August 26, 2008 | Commentary on National Security and Defense

Preparing the military for defeat

After the Vietnam War, respect for the military sank to an all-time low. In one survey, sanitation workers were the only profession Americans thought less of - and some considered that an insult to sanitation workers. Defense spending plummeted. The armed services "hollowed out," lacking the budgets to sustain modernization, training and readiness.

By the end of the 1980s, however, after the Reagan-era military build-up, the military polled as the most admired institution in the nation. Even today, despite the political debates over the Long War on Terrorism, the armed forces remain highly respected. For that reason, many Pentagon experts believe that after Iraq and Afghanistan, Congress and the White House won't abandon the military they way they did before. They won't put readiness at risk again, right?

Wrong.

There are already plenty of troubling signs. The Navy is talking about tying up ships because they don't have enough sailors. The Army has artillery and engineer battalions that haven't practiced firing cannons or breaching a minefield in a long time. The Air Force might well have just lost its service secretary and chief of staff, not because of their alleged failure to exercise leadership but because they chaffed at accepting unrealistic budget projections.

Washington officials probably will use the same excuses they did after Vietnam to justify reneging on their obligation to "provide for the common defense." They will argue that they can spend less on defense because they're so smart. They know exactly what the future holds, what the threats will be, how to handle them - and, miraculously, the cost of this defense will be exactly the paltry amount of money they're willing to spend.

Such "smart spending" was what the Pentagon offered after Vietnam. Rather than rebuild the military and match the Soviets' conventional power, President Carter's Pentagon opted for an "offset" strategy. They would replace boots on the ground with smart weapons to offset Soviet numbers. This would be more effective - and coincidently cheaper. As Yale scholar Paul Bracken put it, "They got away with it because President Carter didn't want to buy anything. He was very interested in innovation as long as it didn't require purchasing military equipment."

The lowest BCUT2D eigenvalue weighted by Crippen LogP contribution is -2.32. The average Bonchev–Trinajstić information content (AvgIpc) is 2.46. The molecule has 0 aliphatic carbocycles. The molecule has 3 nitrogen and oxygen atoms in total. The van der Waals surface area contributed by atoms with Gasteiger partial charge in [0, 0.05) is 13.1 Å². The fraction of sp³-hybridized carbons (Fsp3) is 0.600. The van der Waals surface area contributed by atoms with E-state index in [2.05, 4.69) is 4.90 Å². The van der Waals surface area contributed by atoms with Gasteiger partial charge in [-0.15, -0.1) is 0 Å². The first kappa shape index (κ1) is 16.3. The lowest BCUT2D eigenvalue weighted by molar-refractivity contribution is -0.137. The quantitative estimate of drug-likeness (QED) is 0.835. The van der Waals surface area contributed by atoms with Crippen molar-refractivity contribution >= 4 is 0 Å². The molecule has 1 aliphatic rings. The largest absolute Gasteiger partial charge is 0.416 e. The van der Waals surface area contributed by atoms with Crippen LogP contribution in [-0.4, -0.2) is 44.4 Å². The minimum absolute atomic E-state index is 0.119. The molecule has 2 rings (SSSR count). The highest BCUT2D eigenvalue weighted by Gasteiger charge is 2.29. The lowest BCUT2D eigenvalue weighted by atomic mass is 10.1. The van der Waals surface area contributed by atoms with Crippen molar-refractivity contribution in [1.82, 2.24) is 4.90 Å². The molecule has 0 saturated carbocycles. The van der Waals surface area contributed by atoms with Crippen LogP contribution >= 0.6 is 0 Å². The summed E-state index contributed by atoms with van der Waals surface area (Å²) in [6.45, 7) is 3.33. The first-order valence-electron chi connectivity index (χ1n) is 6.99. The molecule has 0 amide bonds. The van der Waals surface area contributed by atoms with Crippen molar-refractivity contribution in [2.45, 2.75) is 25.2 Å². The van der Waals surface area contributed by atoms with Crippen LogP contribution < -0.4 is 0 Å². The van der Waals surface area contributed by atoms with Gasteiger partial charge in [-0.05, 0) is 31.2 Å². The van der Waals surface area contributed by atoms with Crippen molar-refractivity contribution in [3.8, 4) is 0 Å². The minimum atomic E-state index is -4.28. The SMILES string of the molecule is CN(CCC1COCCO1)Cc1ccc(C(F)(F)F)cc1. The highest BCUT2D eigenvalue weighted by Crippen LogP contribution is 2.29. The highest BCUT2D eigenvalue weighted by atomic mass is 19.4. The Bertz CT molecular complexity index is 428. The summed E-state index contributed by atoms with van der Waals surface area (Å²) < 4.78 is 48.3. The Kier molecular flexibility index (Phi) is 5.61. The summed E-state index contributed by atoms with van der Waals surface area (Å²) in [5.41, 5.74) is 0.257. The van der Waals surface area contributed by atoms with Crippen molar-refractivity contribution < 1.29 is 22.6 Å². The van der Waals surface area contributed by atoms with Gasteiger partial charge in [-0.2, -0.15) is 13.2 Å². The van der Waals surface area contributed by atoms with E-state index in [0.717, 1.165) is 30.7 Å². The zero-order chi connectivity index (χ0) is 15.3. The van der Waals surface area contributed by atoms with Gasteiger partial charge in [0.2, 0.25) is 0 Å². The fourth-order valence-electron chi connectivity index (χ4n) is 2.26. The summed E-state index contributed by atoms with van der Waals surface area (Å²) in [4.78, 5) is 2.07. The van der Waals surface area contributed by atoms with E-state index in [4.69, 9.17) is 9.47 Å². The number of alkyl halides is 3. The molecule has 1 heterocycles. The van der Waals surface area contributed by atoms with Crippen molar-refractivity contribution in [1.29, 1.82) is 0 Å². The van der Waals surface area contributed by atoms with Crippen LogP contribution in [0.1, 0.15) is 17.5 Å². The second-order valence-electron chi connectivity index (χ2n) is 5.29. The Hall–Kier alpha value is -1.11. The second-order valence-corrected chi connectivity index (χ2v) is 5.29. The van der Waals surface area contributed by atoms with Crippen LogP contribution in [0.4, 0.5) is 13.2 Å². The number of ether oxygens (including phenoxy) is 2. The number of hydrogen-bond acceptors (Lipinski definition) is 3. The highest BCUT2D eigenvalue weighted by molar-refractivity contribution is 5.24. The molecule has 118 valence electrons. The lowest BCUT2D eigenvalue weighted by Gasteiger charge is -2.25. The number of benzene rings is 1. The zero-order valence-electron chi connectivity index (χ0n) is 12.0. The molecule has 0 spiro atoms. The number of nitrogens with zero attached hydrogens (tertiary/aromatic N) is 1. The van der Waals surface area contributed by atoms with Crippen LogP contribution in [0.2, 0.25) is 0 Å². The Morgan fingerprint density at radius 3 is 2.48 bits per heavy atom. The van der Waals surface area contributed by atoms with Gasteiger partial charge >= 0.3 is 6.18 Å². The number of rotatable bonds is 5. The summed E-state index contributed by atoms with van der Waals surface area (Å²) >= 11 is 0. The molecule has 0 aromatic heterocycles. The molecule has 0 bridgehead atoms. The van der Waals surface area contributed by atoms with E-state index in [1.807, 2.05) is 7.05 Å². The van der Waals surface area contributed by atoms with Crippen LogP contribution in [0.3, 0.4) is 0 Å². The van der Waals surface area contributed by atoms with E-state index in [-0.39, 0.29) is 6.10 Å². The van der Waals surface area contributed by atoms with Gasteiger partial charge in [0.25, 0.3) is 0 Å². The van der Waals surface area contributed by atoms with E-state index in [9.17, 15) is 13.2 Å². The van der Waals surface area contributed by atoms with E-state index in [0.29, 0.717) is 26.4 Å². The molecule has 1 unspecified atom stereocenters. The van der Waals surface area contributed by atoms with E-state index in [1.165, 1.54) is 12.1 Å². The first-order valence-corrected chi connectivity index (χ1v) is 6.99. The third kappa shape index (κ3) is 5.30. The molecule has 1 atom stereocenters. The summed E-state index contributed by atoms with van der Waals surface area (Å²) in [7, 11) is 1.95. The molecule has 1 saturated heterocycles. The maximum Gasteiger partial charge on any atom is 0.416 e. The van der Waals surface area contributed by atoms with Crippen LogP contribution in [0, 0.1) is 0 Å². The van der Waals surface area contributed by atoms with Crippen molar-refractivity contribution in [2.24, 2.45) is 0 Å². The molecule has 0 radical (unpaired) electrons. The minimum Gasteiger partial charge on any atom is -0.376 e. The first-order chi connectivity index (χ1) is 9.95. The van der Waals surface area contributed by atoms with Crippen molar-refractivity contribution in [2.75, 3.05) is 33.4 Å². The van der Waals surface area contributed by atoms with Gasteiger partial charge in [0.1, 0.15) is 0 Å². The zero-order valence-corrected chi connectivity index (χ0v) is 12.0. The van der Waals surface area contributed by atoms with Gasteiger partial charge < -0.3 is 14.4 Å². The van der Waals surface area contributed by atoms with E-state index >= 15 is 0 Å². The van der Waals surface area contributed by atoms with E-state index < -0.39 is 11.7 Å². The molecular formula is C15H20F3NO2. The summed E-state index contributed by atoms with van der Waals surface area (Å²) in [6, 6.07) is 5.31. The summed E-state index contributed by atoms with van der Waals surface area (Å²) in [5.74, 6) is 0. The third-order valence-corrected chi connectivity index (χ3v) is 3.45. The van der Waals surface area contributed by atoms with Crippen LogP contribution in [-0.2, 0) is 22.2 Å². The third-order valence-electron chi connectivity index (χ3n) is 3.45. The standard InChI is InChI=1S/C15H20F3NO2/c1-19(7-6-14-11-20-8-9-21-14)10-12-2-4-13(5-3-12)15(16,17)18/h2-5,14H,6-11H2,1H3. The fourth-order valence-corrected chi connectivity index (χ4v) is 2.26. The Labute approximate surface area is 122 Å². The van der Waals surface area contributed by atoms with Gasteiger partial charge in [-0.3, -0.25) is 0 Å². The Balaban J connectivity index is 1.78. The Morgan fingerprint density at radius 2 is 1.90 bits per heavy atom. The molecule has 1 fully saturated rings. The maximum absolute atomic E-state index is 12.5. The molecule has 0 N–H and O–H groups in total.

Some old Carter hands even have the temerity to argue the offset strategy helped win the Cold War. Nothing could be further from the truth. Many of the technologies they promoted never matured, or were fully deployed only after the Cold War ended. Indeed, Council on Foreign Relations defense analyst Stephen Biddle cogently argues much of the success of rebuilding of U.S. conventional forces had to do with the robust training and doctrine instituted in the 1980s, part of the Reagan-era effort along with growing the forces and buying new equipment that resulted in the war-winning Desert Storm military.

There are already signs, however, that the old Carter arguments are coming back. Very smart people will argue that Washington can gut budgets; ignore the need to buy next generation platforms; and short-change training and maintenance because they know exactly what to cut. Of course, first they will cut the things they don't want - politically incorrect systems such as missile defense, space-based weapons, and modernized nuclear forces. Then they will wish away the wars they don't want to prepare for - insurgencies and conventional conflicts with regional powers. Finally, they will assume that America's enemies will be blinded by their brilliance and not prepare for exactly the kinds of wars Washington does not fund the military to fight. They will wind up preparing the military for defeat.

The one initiative brilliant budget-cutters will not undertake is to provide robust, sustained funding of the armed services that will pay for current operations; maintain a trained and ready military for a range of missions; and modernize forces for the future. But that's exactly what needs to be done to keep the nation safe, free and prosperous in the 21st century.

James Jay Carafano is a senior research fellow for national security at The Heritage Foundation and the author of the book "G.I. Ingenuity."

About the Author

James Jay Carafano, Ph.D. Vice President for the Kathryn and Shelby Cullom Davis Institute for National Security and Foreign Policy, and the E. W. Richardson Fellow

First appeared in Modesto Bee